The frog is satisfied and they set out, but in midstream, the scorpion stings the frog.

The frog feels the onset of paralysis and starts to sink. Now knowing that they both will drown, he musters up enough strength to gasp “but why?”

The scorpion replies: “It’s in my nature.”

When new information is revealed, shock and indignation are totally appropriate. But when someone does some slightly different version of what they always do, why would we be surprised?

Instead, we should dig deep on how and why we allowed that level of unconciousness to arise.


The nature of bullies

Bullying seems to be a growth industry.

While bullying is hardly new, the 24 hour news cycle seems to thrive on elevating bullies to star status. Various forms of social media makes it ever more easy to attack others from afar behind the seeming safety of a smart phone. Shockingly, it’s possible we may soon elect a bully-in-chief.

We know a few things about bullies.

Bullies appear strong, when at their core they are quite weak.

Bullies project confidence and control, when their behavior is in fact rooted in profoundly deep insecurity.

Bullies never assume accountability,

Bullies can’t work alone. They require someone to victimize, a target.

Bullies, left unchecked, can destroy lives and imperil cultures–big and small.

More times than not, when we confront bullies to their face, they cower. Yet often, once they are at a safe distance from their intended victims, the bullying starts anew.

Bullying will never go completely away. In fact it may well be part of the human condition. But there a few antidotes to bullying.

Whenever you can, take your ball and go home. First time, every time.

Speak out, challenge, refuse to tolerate bullying behavior wherever you encounter it.

Promote openheartedness as a counter-acting agent.

And, whatever you do, never put a bully in a position of responsibility.




Shut up and play the hits!

Maybe you’ve been to the famous comedian’s show where by far the biggest laughs come from the bits you’ve already seen him do on Fallon. And Kimmel. And YouTube. And his five year old Netflix special.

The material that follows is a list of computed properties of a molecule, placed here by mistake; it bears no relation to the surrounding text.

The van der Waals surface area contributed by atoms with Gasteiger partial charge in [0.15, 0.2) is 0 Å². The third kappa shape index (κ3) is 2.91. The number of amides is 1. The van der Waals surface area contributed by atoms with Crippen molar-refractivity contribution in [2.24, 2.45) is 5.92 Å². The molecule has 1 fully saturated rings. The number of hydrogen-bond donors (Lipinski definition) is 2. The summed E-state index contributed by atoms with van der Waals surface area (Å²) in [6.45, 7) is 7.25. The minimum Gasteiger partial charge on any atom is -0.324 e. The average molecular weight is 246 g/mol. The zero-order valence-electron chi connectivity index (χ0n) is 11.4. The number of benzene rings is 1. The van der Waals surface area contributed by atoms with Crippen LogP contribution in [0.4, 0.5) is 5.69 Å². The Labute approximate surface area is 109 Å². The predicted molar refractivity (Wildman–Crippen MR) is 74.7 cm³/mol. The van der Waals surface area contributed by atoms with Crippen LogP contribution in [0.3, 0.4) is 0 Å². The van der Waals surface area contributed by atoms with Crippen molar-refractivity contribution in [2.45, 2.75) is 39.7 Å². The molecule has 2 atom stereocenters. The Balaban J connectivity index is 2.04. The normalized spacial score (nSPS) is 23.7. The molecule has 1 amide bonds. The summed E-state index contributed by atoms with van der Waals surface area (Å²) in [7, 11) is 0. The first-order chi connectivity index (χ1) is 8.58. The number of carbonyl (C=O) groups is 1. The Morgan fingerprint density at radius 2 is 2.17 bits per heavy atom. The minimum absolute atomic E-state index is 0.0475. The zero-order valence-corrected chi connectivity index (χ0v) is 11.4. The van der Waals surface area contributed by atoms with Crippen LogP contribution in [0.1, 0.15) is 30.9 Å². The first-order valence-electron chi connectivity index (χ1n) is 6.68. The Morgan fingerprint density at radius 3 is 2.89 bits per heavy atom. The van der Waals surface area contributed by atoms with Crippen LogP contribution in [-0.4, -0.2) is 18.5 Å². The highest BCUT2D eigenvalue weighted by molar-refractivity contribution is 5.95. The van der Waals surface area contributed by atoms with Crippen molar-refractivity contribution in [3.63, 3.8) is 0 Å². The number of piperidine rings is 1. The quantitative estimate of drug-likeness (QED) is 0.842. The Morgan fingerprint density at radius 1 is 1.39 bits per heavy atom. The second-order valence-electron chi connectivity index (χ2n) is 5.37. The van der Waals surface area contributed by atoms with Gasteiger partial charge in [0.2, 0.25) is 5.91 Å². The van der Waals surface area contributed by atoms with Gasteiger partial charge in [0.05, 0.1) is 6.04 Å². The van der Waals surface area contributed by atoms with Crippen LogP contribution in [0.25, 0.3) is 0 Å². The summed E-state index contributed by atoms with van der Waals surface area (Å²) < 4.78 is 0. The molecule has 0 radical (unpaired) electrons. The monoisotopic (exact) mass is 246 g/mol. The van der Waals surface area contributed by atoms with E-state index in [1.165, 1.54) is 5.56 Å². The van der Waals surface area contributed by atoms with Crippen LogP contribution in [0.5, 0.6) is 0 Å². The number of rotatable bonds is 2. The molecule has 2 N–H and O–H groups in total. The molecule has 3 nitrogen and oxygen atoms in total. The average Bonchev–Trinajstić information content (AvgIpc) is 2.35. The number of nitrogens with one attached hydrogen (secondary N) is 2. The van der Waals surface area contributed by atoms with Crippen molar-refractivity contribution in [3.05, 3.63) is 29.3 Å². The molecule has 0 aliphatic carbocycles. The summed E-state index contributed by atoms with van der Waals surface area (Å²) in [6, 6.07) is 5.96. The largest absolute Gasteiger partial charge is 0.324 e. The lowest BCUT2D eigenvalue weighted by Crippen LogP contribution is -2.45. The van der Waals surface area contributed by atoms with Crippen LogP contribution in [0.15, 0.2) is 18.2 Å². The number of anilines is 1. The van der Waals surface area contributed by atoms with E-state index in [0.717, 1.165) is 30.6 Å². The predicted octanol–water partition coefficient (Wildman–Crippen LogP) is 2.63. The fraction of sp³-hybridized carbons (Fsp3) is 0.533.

Maybe you’ve excitedly gone to hear that marketing guru at a big industry conference and grown weary and uninterested when she begins by talking about her just released book, you know, the one you haven’t read. But you instantly light up again when she starts to riff on the ideas from a decade old tome that formed the basis of her TED talk that you’ve watched a half dozen times.

Maybe you’ve attended a concert by an iconic rock band and became impatient with the lead singer’s extended stage patter. And then as soon as they start to play the new stuff–or maybe some deep track from a classic album you’ve always skipped past–you know that’s your signal to head to the rest room or go grab a beer.

For any kind of artist–and we’re all artists now–it’s a whole lot easier to go for the well-tested laugh line, crank up the guaranteed crowd pleaser or simply default to the thing that made you popular (or at least accepted) in the first place. As it turns out, most of us like safety and there is safety in the familiar.

Organizations and brands aren’t a whole lot different. Most non-profits turn again and again to golf tournaments and galas to raise money. In the CPG  world, the core strategy is to churn out seemingly endless iterations of best sellers. And just about every retailer goes back to the well over and over again with minor tweaks to long-standing merchandising and marketing practices.

Yet the evidence is clear. Eventually we grow tired of the greatest hits. What worked well for so long, no longer does. And with more and more art and content and ideas and disruption being produced literally by the second–accessible to nearly everybody at any time, anywhere–what once seemed remarkable is anything but.

Is there an audience who only wants regurgitated versions of what you or your organization has always done, who can’t possibly accept new material, who has no interest in being challenged? Perhaps.

Is that the audience that’s going to get you where you need to be?


A version of this post originally appeared at  This blog is still in semi-stealth mode. New content will begin the week of September 12th.